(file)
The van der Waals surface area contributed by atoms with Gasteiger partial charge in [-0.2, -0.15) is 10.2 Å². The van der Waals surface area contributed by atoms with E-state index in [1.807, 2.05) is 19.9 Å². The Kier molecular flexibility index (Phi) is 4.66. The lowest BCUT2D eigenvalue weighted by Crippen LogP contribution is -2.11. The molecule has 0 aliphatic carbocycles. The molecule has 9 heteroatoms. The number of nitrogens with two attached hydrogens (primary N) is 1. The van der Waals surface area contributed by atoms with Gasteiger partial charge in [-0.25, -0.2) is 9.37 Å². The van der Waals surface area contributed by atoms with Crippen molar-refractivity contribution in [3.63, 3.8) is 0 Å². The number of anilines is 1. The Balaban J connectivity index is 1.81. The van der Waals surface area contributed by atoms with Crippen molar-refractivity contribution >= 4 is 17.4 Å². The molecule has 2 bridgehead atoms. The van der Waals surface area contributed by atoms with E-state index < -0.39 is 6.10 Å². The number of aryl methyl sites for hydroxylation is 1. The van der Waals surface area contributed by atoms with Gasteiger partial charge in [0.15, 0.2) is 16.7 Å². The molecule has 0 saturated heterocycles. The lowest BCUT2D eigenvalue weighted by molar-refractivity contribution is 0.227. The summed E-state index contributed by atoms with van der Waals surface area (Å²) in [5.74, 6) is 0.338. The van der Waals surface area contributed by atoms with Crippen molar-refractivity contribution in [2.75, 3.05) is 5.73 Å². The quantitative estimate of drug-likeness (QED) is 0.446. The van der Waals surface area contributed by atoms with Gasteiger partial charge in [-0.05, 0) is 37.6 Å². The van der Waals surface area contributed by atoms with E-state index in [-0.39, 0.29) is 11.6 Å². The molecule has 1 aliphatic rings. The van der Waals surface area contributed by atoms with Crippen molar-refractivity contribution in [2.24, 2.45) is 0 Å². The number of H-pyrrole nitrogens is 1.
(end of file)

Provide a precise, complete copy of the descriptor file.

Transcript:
The van der Waals surface area contributed by atoms with Gasteiger partial charge in [-0.2, -0.15) is 10.2 Å². The van der Waals surface area contributed by atoms with E-state index in [1.807, 2.05) is 19.9 Å². The Kier molecular flexibility index (Phi) is 4.66. The lowest BCUT2D eigenvalue weighted by Crippen LogP contribution is -2.11. The molecule has 0 aliphatic carbocycles. The molecule has 9 heteroatoms. The number of nitrogens with two attached hydrogens (primary N) is 1. The van der Waals surface area contributed by atoms with Gasteiger partial charge in [-0.25, -0.2) is 9.37 Å². The van der Waals surface area contributed by atoms with Crippen molar-refractivity contribution in [3.63, 3.8) is 0 Å². The number of anilines is 1. The Balaban J connectivity index is 1.81. The van der Waals surface area contributed by atoms with Crippen molar-refractivity contribution >= 4 is 17.4 Å². The molecule has 2 bridgehead atoms. The van der Waals surface area contributed by atoms with E-state index < -0.39 is 6.10 Å². The number of aryl methyl sites for hydroxylation is 1. The van der Waals surface area contributed by atoms with Gasteiger partial charge in [0.15, 0.2) is 16.7 Å². The molecule has 0 saturated heterocycles. The lowest BCUT2D eigenvalue weighted by molar-refractivity contribution is 0.227. The summed E-state index contributed by atoms with van der Waals surface area (Å²) in [5.74, 6) is 0.338. The van der Waals surface area contributed by atoms with Crippen molar-refractivity contribution in [2.75, 3.05) is 5.73 Å². The quantitative estimate of drug-likeness (QED) is 0.446. The van der Waals surface area contributed by atoms with Gasteiger partial charge in [-0.05, 0) is 37.6 Å². The van der Waals surface area contributed by atoms with E-state index in [-0.39, 0.29) is 11.6 Å². The molecule has 1 aliphatic rings. The van der Waals surface area contributed by atoms with Crippen molar-refractivity contribution in [2.24, 2.45) is 0 Å². The number of H-pyrrole nitrogens is 1.